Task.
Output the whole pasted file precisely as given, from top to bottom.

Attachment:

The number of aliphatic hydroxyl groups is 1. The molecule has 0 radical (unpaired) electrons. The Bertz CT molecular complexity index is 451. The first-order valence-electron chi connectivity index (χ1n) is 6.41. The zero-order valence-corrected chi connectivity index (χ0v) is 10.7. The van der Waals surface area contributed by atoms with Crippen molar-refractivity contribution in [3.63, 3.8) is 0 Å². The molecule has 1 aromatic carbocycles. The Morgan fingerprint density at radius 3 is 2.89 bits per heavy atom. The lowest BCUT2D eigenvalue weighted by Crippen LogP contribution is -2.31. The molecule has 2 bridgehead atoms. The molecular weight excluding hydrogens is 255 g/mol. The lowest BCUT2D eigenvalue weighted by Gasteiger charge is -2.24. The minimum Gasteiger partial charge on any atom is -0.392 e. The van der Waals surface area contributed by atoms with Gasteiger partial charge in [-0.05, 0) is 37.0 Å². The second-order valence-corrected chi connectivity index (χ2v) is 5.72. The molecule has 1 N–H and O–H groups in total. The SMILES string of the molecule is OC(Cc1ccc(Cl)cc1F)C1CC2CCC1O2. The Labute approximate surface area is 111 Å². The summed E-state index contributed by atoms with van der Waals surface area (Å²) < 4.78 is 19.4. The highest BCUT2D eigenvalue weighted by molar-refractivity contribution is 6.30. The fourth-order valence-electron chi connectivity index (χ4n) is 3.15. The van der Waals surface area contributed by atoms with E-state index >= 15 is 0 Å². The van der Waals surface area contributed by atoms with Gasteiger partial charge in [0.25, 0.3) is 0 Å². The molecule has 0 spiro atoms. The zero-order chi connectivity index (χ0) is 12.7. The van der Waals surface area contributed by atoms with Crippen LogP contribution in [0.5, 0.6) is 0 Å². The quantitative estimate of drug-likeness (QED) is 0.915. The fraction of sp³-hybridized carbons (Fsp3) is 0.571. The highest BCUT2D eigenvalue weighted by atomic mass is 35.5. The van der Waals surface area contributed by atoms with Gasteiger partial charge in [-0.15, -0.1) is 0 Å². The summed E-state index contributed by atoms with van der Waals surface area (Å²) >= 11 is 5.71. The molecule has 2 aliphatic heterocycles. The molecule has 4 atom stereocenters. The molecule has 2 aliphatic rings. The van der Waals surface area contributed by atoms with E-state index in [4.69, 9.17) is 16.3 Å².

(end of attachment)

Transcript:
The number of aliphatic hydroxyl groups is 1. The molecule has 0 radical (unpaired) electrons. The Bertz CT molecular complexity index is 451. The first-order valence-electron chi connectivity index (χ1n) is 6.41. The zero-order valence-corrected chi connectivity index (χ0v) is 10.7. The van der Waals surface area contributed by atoms with Crippen molar-refractivity contribution in [3.63, 3.8) is 0 Å². The molecule has 1 aromatic carbocycles. The Morgan fingerprint density at radius 3 is 2.89 bits per heavy atom. The lowest BCUT2D eigenvalue weighted by Crippen LogP contribution is -2.31. The molecule has 2 bridgehead atoms. The molecular weight excluding hydrogens is 255 g/mol. The lowest BCUT2D eigenvalue weighted by Gasteiger charge is -2.24. The minimum Gasteiger partial charge on any atom is -0.392 e. The van der Waals surface area contributed by atoms with Gasteiger partial charge in [-0.05, 0) is 37.0 Å². The second-order valence-corrected chi connectivity index (χ2v) is 5.72. The molecule has 1 N–H and O–H groups in total. The SMILES string of the molecule is OC(Cc1ccc(Cl)cc1F)C1CC2CCC1O2. The Labute approximate surface area is 111 Å². The summed E-state index contributed by atoms with van der Waals surface area (Å²) < 4.78 is 19.4. The highest BCUT2D eigenvalue weighted by molar-refractivity contribution is 6.30. The fourth-order valence-electron chi connectivity index (χ4n) is 3.15. The van der Waals surface area contributed by atoms with E-state index >= 15 is 0 Å². The van der Waals surface area contributed by atoms with Gasteiger partial charge in [0.25, 0.3) is 0 Å². The molecule has 0 spiro atoms. The zero-order chi connectivity index (χ0) is 12.7. The van der Waals surface area contributed by atoms with Crippen LogP contribution in [0.5, 0.6) is 0 Å². The quantitative estimate of drug-likeness (QED) is 0.915. The fraction of sp³-hybridized carbons (Fsp3) is 0.571. The highest BCUT2D eigenvalue weighted by atomic mass is 35.5. The van der Waals surface area contributed by atoms with Gasteiger partial charge in [-0.15, -0.1) is 0 Å². The summed E-state index contributed by atoms with van der Waals surface area (Å²) >= 11 is 5.71. The molecule has 2 aliphatic heterocycles. The molecule has 4 atom stereocenters. The molecule has 2 aliphatic rings. The van der Waals surface area contributed by atoms with E-state index in [4.69, 9.17) is 16.3 Å².